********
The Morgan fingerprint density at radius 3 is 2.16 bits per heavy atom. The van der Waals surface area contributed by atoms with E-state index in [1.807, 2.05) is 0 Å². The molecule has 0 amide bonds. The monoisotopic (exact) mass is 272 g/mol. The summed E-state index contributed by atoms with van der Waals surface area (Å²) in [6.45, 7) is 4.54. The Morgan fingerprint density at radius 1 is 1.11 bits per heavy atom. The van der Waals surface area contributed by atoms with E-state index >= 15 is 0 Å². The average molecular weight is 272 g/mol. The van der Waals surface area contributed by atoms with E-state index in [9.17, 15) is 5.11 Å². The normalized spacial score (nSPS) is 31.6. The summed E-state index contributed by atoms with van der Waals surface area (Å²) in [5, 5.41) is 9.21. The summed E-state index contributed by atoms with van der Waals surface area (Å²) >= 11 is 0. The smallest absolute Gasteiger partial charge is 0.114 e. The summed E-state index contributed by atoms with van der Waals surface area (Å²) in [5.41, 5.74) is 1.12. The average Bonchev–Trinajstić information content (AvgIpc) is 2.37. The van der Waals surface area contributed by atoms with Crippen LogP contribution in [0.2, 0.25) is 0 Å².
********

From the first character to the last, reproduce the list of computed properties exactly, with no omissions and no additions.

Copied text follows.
The Morgan fingerprint density at radius 3 is 2.16 bits per heavy atom. The van der Waals surface area contributed by atoms with E-state index in [1.807, 2.05) is 0 Å². The molecule has 0 amide bonds. The monoisotopic (exact) mass is 272 g/mol. The summed E-state index contributed by atoms with van der Waals surface area (Å²) in [6.45, 7) is 4.54. The Morgan fingerprint density at radius 1 is 1.11 bits per heavy atom. The van der Waals surface area contributed by atoms with E-state index >= 15 is 0 Å². The average molecular weight is 272 g/mol. The van der Waals surface area contributed by atoms with E-state index in [9.17, 15) is 5.11 Å². The normalized spacial score (nSPS) is 31.6. The summed E-state index contributed by atoms with van der Waals surface area (Å²) in [5, 5.41) is 9.21. The summed E-state index contributed by atoms with van der Waals surface area (Å²) >= 11 is 0. The smallest absolute Gasteiger partial charge is 0.114 e. The summed E-state index contributed by atoms with van der Waals surface area (Å²) in [5.41, 5.74) is 1.12. The average Bonchev–Trinajstić information content (AvgIpc) is 2.37. The van der Waals surface area contributed by atoms with Crippen LogP contribution in [0.2, 0.25) is 0 Å².